All facts and circumstances should be applied to determine whether a residence is a taxpayer's "principal residence." If a taxpayer alternates between 2 properties, using each as a residence for successive periods of time, the property that the taxpayer uses a majority of the time during the year ordinarily will be considered the taxpayer's principal residence. Further, the term "qualified residence interest" means any interest which is paid or accrued during the taxable year on (i) acquisition indebtedness with respect to any qualified residence of the taxpayer, or (ii) home equity indebtedness with respect to any qualified residence of the taxpayer.

The term "acquisition indebtedness" means any indebtedness which is 1) incurred in acquiring, constructing, or substantially improving any qualified residence of the taxpayer, and (2) secured by such residence. The aggregate amount treated as acquisition indebtedness for any period shall not exceed $1,000,000 ($500,000 in the case of a married individual filing a separate return). It is important to note that acquisition indebtedness does not include home equity loans used to pay off credit cards, purchase a car, or pay medical bills etc.

The term "home equity indebtedness" means any indebtedness (other than acquisition indebtedness) secured by a qualified residence to the extent the aggregate amount of such indebtedness does not exceed the fair market value of such qualified residence, reduced by the amount of acquisition indebtedness with respect to such residence. The aggregate amount treated as home equity indebtedness for any period shall not exceed $100,000 ($50,000 in the case of a married individual filing a separate return).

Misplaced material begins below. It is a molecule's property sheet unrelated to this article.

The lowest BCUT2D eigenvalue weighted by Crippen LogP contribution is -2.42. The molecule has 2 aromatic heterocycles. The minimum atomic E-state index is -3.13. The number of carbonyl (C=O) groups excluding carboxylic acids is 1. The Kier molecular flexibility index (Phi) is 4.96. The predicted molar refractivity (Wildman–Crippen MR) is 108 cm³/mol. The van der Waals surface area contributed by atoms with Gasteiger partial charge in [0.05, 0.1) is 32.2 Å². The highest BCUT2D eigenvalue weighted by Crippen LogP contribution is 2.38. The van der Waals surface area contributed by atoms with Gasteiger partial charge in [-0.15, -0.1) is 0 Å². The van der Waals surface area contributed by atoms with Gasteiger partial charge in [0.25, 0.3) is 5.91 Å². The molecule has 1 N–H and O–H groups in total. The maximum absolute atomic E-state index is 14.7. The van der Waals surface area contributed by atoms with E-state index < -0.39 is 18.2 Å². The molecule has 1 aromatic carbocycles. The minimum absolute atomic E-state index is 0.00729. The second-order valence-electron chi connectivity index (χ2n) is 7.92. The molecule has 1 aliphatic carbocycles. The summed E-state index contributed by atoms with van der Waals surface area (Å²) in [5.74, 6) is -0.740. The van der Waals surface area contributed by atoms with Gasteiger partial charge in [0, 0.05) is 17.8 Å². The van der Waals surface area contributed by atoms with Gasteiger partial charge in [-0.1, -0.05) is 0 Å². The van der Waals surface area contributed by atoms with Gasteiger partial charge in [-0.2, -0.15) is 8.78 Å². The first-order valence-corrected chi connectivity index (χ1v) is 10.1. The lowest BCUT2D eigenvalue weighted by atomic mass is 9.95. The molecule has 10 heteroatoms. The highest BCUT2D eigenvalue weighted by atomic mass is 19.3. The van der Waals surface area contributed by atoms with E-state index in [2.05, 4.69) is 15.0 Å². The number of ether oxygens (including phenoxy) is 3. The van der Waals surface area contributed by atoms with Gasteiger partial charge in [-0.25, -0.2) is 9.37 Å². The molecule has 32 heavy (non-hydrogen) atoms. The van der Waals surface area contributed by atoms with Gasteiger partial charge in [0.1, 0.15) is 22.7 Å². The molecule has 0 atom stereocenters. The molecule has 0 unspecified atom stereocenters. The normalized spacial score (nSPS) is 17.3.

Also, note that special rules apply to Pre-1987 indebtedness.

For the above exemption to continue, Congress has to extend the exemption provision prior to its expiration. Otherwise, starting Jan. 1, 2014 a taxpayer must include income from the discharge of indebtedness on his/her Federal Income Tax Return.

The law firm of DeLoach + Hofstra, P.A., does not specialize in tax law and any individual seeking to employ the above exceptions should seek independent counsel and advice pertaining to tax ramifications.